Overconfidence in Probability Distributions: People Know They Don’t Know but They Don’t Know What to Do About It
Published on Mar 13, 2019in Social Science Research Network
· DOI :10.2139/SSRN.3435793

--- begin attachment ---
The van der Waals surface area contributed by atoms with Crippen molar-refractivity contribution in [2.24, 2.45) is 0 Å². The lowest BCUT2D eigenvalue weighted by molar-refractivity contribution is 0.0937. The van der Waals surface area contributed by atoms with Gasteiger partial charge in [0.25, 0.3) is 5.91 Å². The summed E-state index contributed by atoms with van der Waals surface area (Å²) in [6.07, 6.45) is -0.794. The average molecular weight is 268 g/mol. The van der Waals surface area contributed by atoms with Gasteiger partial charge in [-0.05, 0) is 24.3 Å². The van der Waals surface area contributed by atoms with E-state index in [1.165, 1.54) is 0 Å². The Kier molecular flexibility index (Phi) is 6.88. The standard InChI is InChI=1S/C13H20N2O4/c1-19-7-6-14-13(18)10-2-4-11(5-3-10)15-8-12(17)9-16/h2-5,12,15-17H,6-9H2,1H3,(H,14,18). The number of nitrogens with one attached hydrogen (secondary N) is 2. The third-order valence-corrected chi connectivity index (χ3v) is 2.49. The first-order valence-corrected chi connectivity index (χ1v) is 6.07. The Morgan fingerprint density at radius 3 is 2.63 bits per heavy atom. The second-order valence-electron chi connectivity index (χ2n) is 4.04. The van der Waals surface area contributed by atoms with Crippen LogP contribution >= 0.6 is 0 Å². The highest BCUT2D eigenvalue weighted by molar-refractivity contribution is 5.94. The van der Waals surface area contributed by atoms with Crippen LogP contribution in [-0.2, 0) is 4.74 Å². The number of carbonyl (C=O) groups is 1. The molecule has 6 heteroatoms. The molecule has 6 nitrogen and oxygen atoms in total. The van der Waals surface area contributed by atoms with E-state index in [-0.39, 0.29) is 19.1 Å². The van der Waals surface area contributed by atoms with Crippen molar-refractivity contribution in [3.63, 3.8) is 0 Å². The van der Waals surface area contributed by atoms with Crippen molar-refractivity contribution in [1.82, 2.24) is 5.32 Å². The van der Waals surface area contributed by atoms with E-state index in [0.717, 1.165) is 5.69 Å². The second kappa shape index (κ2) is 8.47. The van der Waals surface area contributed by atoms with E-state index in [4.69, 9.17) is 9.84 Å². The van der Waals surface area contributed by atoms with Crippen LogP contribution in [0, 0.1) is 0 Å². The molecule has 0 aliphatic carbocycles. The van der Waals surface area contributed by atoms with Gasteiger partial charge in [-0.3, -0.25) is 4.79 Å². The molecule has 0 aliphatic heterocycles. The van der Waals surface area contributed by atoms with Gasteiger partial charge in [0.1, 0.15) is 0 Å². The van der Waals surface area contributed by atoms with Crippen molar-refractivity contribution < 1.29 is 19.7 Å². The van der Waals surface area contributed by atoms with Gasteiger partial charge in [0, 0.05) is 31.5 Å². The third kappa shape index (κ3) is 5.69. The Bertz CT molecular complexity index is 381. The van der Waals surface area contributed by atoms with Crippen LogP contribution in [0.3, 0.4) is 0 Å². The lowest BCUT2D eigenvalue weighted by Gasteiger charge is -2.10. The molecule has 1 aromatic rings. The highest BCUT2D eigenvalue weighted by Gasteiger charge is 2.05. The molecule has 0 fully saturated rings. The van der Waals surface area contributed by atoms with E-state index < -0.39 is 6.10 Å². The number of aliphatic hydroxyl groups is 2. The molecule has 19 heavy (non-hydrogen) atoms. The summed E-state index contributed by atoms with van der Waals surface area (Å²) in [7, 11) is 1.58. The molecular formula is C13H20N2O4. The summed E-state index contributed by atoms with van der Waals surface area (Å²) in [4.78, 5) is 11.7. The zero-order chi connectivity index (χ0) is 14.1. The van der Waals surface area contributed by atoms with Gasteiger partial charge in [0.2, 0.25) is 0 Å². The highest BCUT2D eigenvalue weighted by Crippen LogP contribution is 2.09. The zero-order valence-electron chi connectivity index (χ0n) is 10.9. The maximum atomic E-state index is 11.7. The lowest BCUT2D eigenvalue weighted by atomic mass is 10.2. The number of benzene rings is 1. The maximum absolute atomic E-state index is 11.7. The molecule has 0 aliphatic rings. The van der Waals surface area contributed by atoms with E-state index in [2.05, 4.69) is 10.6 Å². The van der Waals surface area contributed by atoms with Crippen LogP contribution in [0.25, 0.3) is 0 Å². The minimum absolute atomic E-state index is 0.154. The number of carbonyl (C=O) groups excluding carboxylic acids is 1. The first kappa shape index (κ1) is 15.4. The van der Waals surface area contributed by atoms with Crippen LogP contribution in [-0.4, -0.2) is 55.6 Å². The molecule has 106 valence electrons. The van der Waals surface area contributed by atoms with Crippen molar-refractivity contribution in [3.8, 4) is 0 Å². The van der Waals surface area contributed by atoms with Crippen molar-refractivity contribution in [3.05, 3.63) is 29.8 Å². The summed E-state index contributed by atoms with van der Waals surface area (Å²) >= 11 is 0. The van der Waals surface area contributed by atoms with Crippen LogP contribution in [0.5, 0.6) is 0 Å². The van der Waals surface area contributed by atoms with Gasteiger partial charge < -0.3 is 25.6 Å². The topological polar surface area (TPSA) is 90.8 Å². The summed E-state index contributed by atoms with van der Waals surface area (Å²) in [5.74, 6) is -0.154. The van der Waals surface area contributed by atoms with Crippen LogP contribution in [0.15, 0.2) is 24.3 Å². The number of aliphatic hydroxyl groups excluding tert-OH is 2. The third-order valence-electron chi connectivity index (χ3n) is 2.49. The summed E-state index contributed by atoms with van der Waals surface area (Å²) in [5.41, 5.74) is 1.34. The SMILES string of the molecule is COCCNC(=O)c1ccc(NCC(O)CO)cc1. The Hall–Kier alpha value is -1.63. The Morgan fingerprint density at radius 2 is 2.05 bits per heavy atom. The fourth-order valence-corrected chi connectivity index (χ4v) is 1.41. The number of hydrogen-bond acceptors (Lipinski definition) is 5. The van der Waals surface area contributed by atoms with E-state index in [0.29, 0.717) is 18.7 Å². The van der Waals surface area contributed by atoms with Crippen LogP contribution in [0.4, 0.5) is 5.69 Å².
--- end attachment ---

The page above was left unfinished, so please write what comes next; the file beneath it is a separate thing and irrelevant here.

Quantifying uncertainty in the form of a probability distribution is a critical step in many managerial decision problems. However, a large body of previous work has documented pervasive overconfidence in subjective probability distributions (SPDs). We develop new methods to analyze judgments about variables which entail both epistemic and aleatory uncertainty and, in three experiments, study the quality of people’s SPDs in such settings. We find that although SPDs roughly match the aleatory concentration of the real-world distributions, people’s judgments are consistently overconfident because they fail to spread out probability mass to account for their own epistemic uncertainty about the location and other properties of the distribution. Although people are aware of this lack of knowledge, they do not know how to appropriately incorporate it into their SPDs. Our results offer new insights into the causes of overconfidence in real-world judgment domains and shed light on potential ways to address this fundamental bias.